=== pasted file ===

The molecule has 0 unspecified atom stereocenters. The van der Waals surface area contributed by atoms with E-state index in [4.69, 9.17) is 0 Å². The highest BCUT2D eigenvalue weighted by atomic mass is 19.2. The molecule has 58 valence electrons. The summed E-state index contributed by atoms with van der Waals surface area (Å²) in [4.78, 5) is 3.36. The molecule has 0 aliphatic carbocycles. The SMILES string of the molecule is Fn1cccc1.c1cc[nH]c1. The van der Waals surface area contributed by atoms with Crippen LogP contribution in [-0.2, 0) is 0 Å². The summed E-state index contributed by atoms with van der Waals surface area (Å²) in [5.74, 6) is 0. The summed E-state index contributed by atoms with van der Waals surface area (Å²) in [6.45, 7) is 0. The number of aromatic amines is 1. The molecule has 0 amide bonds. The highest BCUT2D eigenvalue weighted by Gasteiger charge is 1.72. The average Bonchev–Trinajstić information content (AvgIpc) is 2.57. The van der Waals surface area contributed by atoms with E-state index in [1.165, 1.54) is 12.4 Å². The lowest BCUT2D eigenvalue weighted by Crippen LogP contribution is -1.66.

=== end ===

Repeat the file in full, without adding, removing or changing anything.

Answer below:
The molecule has 0 unspecified atom stereocenters. The van der Waals surface area contributed by atoms with E-state index in [4.69, 9.17) is 0 Å². The highest BCUT2D eigenvalue weighted by atomic mass is 19.2. The molecule has 58 valence electrons. The summed E-state index contributed by atoms with van der Waals surface area (Å²) in [4.78, 5) is 3.36. The molecule has 0 aliphatic carbocycles. The SMILES string of the molecule is Fn1cccc1.c1cc[nH]c1. The van der Waals surface area contributed by atoms with Crippen LogP contribution in [-0.2, 0) is 0 Å². The summed E-state index contributed by atoms with van der Waals surface area (Å²) in [5.74, 6) is 0. The summed E-state index contributed by atoms with van der Waals surface area (Å²) in [6.45, 7) is 0. The number of aromatic amines is 1. The molecule has 0 amide bonds. The highest BCUT2D eigenvalue weighted by Gasteiger charge is 1.72. The average Bonchev–Trinajstić information content (AvgIpc) is 2.57. The van der Waals surface area contributed by atoms with E-state index in [1.165, 1.54) is 12.4 Å². The lowest BCUT2D eigenvalue weighted by Crippen LogP contribution is -1.66.